This family consists of 1 genus and 1 species found in southwestern Africa.
Dassie rats are squirrel-like, with a long and hairy (but not or only slightly bushy) tails, body 150-200 mm in length, blunt heads, short rounded ears, and large eyes. The limbs are only moderately long, and the feet are narrow, with four main digits and short claws. Bristle-like hairs associated with claws of the hind feet form a sort of comb, probably used in grooming. The fur of a dassie rat is soft and silky, but there is no underfur. Pelage color varies considerably, but is usually some shade of brown, gray, or buff.
The skulls of dassie rats are hystricomorphous, with a greatly enlarged infraorbital canal and an accessory canal or groove that transmits nerves to the rostrum. They are broad and flat in profile, but ridges and crests for the attachment of muscles are not well developed. Auditory bullae are large, and the paroccipital processes are long and curved around the bullae. The zygomatic arches are strongly built, but the jugal does not contact the lacrimal. The palate is long, extending well beyond the toothrow. The lower jaws are hystricognathous but not strongly so; the angular process is only slightly deflected.
The dental formula of petromurids is 1/1, 0/0, 1/1, 3/3 = 20. The incisors are narrow. Cheekteeth are hypsodont but only on one side, resulting in a terraced appearance. Both upper and lower molars have one labial and one lingual fold. The cheekteeth are not evergrowing.
Rock rats live in groups in arid rocky areas. They are active during the day. Group members use a distinctive whistle to warn of predators. Their diet consists primarily of grass stems and leaves, with some insects also included. They do not require free water. Dassie rats squeeze into rock crevices when threatened, and one of their most remarkable characteristics is their ability to flatten their bodies. Their ribs are flexible and their skulls are unusually flat. The females even have their nipples on their sides, rather than on their undersides, so that young can nurse even when their mother is hiding flattened in a crack.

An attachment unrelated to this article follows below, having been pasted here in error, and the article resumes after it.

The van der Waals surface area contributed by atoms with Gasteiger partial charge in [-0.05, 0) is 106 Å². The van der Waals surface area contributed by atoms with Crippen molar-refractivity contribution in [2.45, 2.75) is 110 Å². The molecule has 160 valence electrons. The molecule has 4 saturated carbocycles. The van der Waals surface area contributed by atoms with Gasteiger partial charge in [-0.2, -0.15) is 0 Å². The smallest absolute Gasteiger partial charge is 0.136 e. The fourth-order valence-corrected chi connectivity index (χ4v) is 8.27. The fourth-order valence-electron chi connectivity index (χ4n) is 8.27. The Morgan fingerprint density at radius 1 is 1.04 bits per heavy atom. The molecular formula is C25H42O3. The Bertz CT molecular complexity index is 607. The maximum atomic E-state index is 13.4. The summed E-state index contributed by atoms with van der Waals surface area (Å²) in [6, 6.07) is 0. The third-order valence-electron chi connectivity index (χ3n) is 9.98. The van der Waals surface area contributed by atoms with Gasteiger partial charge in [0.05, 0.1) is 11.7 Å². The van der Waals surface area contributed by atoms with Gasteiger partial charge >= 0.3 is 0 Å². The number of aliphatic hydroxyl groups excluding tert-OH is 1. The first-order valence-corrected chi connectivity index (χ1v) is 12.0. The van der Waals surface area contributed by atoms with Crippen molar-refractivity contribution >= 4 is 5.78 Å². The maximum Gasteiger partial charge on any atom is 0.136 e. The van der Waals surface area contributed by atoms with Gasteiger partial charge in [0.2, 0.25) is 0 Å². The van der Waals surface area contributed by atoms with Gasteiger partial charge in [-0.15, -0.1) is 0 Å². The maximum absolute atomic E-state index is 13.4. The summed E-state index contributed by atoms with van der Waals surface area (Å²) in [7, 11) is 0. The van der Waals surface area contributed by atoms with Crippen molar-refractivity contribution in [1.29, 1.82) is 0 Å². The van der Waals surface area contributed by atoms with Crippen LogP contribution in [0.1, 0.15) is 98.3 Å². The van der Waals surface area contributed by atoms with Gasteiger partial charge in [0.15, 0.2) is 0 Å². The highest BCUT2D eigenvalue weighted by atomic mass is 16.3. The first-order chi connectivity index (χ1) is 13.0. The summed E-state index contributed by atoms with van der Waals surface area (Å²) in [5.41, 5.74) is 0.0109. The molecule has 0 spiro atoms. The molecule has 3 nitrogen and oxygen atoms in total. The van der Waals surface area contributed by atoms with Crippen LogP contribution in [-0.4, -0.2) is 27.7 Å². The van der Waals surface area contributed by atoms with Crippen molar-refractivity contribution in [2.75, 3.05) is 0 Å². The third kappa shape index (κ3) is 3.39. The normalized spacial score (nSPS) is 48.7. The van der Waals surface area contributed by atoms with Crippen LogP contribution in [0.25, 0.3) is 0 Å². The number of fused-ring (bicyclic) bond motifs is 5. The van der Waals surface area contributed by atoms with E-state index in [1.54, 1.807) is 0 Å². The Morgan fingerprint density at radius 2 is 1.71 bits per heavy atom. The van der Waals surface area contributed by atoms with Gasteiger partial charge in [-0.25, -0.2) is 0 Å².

References and literature cited:
Feldhamer, G. A., L. C. Drickamer, S. H. Vessey, and J. F. Merritt. 1999. Mammalogy. Adaptation, Diversity, and Ecology. WCB McGraw-Hill, Boston. xii+563pp.
Macdonald, David. 1984. The encyclopedia of mammals. Facts on File Publications, New York.
Nowak, R. M. and J. L. Paradiso. 1983. Walker's mammals of the world. The Johns Hopkins University Press, Baltimore and London, pp 803-810.
Vaughan, T. A. 1986. Mammalogy. Third Edition. Saunders College Publishing, Fort Worth. vii+576 pp.
Vaughan, T. A., J. M. Ryan, N. J. Czaplewski. 2000. Mammalogy. Fourth Edition. Saunders College Publishing, Philadelphia. vii+565pp.
Wilson, D. E. and D. M. Reeder (eds.). 1993. Mammal species of the world: A taxonomic and geographic reference, 2nd ed.. Smithsonian Institution Press, Washington and London.
Woods, C. A. 1984. Hystricognath rodents. Pp. 389-446 in Anderson, S. and J. K. Jones, Jr. (eds.). Orders and familes of mammals of the world. John Wiley and Sons, New York.
Phil Myers (author), Museum of Zoology, University of Michigan-Ann Arbor.
having body symmetry such that the animal can be divided in one plane into two mirror-image halves. Animals with bilateral symmetry have dorsal and ventral sides, as well as anterior and posterior ends. Synapomorphy of the Bilateria.
uses smells or other chemicals to communicate
animals that use metabolically generated heat to regulate body temperature independently of ambient temperature. Endothermy is a synapomorphy of the Mammalia, although it may have arisen in a (now extinct) synapsid ancestor; the fossil record does not distinguish these possibilities. Convergent in birds.
having the capacity to move from one place to another.
reproduction that includes combining the genetic contribution of two individuals, a male and a female
uses touch to communicate